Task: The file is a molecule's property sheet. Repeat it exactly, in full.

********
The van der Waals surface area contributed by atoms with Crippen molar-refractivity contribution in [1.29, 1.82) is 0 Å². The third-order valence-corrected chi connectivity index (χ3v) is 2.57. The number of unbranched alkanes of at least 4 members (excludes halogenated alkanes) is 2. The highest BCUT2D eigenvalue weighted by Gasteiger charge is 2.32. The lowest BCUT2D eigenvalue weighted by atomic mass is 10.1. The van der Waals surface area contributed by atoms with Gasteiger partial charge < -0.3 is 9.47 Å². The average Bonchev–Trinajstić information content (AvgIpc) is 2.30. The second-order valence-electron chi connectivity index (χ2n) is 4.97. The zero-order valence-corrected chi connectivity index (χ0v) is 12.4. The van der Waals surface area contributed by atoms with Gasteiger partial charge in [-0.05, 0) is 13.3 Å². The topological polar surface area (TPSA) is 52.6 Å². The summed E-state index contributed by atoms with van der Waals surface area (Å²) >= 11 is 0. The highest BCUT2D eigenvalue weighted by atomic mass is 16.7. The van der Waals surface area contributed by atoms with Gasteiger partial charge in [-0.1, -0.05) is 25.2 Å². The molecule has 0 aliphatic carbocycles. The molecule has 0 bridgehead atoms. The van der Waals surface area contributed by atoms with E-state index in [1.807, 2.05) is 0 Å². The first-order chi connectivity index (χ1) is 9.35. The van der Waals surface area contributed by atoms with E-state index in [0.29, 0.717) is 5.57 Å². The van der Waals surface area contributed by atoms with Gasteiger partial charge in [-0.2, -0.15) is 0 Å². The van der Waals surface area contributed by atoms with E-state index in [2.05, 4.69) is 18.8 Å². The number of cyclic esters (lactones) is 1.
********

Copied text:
The van der Waals surface area contributed by atoms with Crippen molar-refractivity contribution in [1.29, 1.82) is 0 Å². The third-order valence-corrected chi connectivity index (χ3v) is 2.57. The number of unbranched alkanes of at least 4 members (excludes halogenated alkanes) is 2. The highest BCUT2D eigenvalue weighted by Gasteiger charge is 2.32. The lowest BCUT2D eigenvalue weighted by atomic mass is 10.1. The van der Waals surface area contributed by atoms with Gasteiger partial charge < -0.3 is 9.47 Å². The average Bonchev–Trinajstić information content (AvgIpc) is 2.30. The second-order valence-electron chi connectivity index (χ2n) is 4.97. The zero-order valence-corrected chi connectivity index (χ0v) is 12.4. The van der Waals surface area contributed by atoms with Gasteiger partial charge in [-0.05, 0) is 13.3 Å². The topological polar surface area (TPSA) is 52.6 Å². The summed E-state index contributed by atoms with van der Waals surface area (Å²) >= 11 is 0. The highest BCUT2D eigenvalue weighted by atomic mass is 16.7. The van der Waals surface area contributed by atoms with Gasteiger partial charge in [-0.1, -0.05) is 25.2 Å². The molecule has 0 aliphatic carbocycles. The molecule has 0 bridgehead atoms. The van der Waals surface area contributed by atoms with E-state index in [1.807, 2.05) is 0 Å². The first-order chi connectivity index (χ1) is 9.35. The van der Waals surface area contributed by atoms with E-state index in [0.29, 0.717) is 5.57 Å². The van der Waals surface area contributed by atoms with Gasteiger partial charge in [-0.2, -0.15) is 0 Å². The van der Waals surface area contributed by atoms with E-state index in [2.05, 4.69) is 18.8 Å². The number of cyclic esters (lactones) is 1.